David Bourget (Western Ontario)
David Chalmers (ANU, NYU)
Rafael De Clercq
Jack Alan Reynolds
Learn more about PhilPapers
This thesis examines some of the contested meanings of what it is to be a self, person and individual. The law of obligations sets the context for this examination. One of the important aspects of contemporary feminist philosophy has been its move beyond highlighting inconsistencies in political and legal theory, in which theoretical frameworks can be shown to rely upon an ambiguous treatment of women. The feminist theorists whose work is considered use these theoretical weaknesses as a point of departure to propose different conceptual frameworks. I start by analysing contemporary work on the self from within both philosophy of science and feminist metaphysics to draw out common approaches from these diverse positions. These themes are then discussed in the context of the law. I then critically examine the concept of legal personhood in the work of Drucilla Cornell and her proposals for the amendment of tort law. This is juxtaposed with an analysis of the practical operation of tort law by adapting François Ewald's work on risk and insurance to English law. I concentrate on women's ambiguous position with regard to both risk and to the image of the individual that is the subject of Ewald's critique. This is followed by an examination of the changing position of women with regard to 'possessive individualism', 'self-ownership' or 'property in the person' in relation to contract law and social contract theory. There are a number of different social contracts discussed in the thesis: Cornell's reworking of John Rawls and the stories of Thomas Hobbes and of Carole Pateman. The final 'social contract' to be discussed is that of 'new contractualism', the employment of contract as a technique of government. I argue that Pateman's critique of possessive individualism continues to be relevant at a time when the breadwinner/housewife model has broken down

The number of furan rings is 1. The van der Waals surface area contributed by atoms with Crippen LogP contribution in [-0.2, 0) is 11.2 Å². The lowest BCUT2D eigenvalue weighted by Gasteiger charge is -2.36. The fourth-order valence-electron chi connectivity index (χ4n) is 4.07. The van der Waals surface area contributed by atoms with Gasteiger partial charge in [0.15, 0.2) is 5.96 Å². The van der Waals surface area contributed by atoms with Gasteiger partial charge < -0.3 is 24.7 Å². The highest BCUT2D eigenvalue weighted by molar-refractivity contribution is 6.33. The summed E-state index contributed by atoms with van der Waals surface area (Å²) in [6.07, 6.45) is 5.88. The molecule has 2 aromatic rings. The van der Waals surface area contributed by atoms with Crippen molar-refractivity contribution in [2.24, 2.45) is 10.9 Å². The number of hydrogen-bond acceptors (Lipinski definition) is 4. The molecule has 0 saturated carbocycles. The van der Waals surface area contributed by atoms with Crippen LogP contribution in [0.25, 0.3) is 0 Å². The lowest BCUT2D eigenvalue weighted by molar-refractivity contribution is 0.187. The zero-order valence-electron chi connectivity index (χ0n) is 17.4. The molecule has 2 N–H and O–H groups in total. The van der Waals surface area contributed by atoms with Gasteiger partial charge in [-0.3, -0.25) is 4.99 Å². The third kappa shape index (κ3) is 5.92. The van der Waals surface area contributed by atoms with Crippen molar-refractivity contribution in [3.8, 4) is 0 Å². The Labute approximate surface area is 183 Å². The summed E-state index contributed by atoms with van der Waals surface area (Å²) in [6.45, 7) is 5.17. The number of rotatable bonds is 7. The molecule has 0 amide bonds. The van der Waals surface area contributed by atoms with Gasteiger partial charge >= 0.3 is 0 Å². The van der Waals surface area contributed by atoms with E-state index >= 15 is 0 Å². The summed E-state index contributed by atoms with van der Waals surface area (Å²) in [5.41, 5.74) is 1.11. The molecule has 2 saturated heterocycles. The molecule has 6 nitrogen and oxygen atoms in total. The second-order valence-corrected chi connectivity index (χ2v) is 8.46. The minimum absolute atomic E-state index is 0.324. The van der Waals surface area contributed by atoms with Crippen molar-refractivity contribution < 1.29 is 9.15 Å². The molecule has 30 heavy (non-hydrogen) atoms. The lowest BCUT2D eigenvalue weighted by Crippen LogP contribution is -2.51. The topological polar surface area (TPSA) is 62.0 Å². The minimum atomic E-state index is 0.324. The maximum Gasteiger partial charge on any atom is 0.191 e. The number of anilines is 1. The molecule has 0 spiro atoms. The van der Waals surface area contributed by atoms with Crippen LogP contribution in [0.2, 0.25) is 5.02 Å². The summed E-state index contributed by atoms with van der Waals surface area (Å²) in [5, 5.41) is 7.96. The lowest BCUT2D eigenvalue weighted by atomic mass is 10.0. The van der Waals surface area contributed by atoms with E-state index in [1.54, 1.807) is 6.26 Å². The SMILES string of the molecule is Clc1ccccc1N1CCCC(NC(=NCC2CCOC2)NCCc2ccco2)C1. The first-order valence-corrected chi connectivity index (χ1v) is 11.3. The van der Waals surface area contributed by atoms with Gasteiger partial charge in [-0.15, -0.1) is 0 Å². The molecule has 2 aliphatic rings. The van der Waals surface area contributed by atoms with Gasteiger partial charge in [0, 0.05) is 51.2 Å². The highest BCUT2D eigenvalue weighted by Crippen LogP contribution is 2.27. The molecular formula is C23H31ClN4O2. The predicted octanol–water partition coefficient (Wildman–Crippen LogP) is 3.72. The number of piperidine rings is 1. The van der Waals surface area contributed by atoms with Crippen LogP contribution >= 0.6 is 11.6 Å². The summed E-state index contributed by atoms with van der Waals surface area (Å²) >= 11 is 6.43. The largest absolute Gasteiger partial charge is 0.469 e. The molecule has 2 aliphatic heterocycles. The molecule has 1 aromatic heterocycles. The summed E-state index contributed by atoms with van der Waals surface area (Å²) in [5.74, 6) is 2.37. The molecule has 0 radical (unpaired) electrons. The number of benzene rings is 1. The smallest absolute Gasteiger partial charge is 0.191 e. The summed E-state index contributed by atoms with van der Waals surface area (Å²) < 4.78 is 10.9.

|Keywords||No keywords specified (fix it)|
|Categories||categorize this paper)|
Setup an account with your affiliations in order to access resources via your University's proxy server
Configure custom proxy (use this if your affiliation does not provide a proxy)
|Through your library||
References found in this work BETA
No references found.
Citations of this work BETA
No citations found.
Similar books and articles
Janice Richardson (2009). The Classic Social Contractarians: Critical Perspectives From Contemporary Feminist Philosophy and Law. Ashgate Pub. Company.
Ben Golder, Rethinking the Subject of Postmodern Feminist Legal Theory: Towards a Feminist Foucaultian Jurisprudence.
Janice Richardson (2011). The Changing Meaning of Privacy, Identity and Contemporary Feminist Philosophy. Minds and Machines 21 (4):517-532.
Brian Bix (2010). Contracts. In Franklin G. Miller & Alan Wertheimer (eds.), The Ethics of Consent: Theory and Practice. Oxford University Press.
Herta Nagl-Docekal (2004). Feminist Philosophy. Westview Press.
Sue V. Rosser (1987). Feminist Scholarship in the Sciences: Where Are We Now and When Can We Expect A Theoretical Breakthrough? Hypatia 2 (3):5 - 17.
Sally Sheldon & Michael Thomson (eds.) (1998). Feminist Perspectives on Health Care Law. Cavendish Pub..
L. Ryan Musgrave (2003). Liberal Feminism, From Law to Art: The Impact of Feminist Jurisprudence on Feminist Aesthetics. Hypatia 18 (4):214-235.
Jane Duran (1998). Philosophies of Science/Feminist Theories. Westview Press.
Drucilla Cornell (1991). Beyond Accommodation: Ethical Feminism, Deconstruction, and the Law. Routledge.
Elena Loizidou (2007). Judith Butler: Ethics, Law, Politics. Routledge-Cavendish.
Marion Smiley (2004). Democratic Citizenship V. Patriarchy: A Feminist Perspective on Rawls. Fordham Law Review (5):1599-1627.
Neil MacCormick (2007). Institutions of Law: An Essay in Legal Theory. Oxford University Press.
Jules L. Coleman (1992/2002). Risks and Wrongs. Oxford University Press.
Added to index2012-11-01
Total downloads24 ( #104,794 of 1,696,592 )
Recent downloads (6 months)11 ( #53,579 of 1,696,592 )
How can I increase my downloads?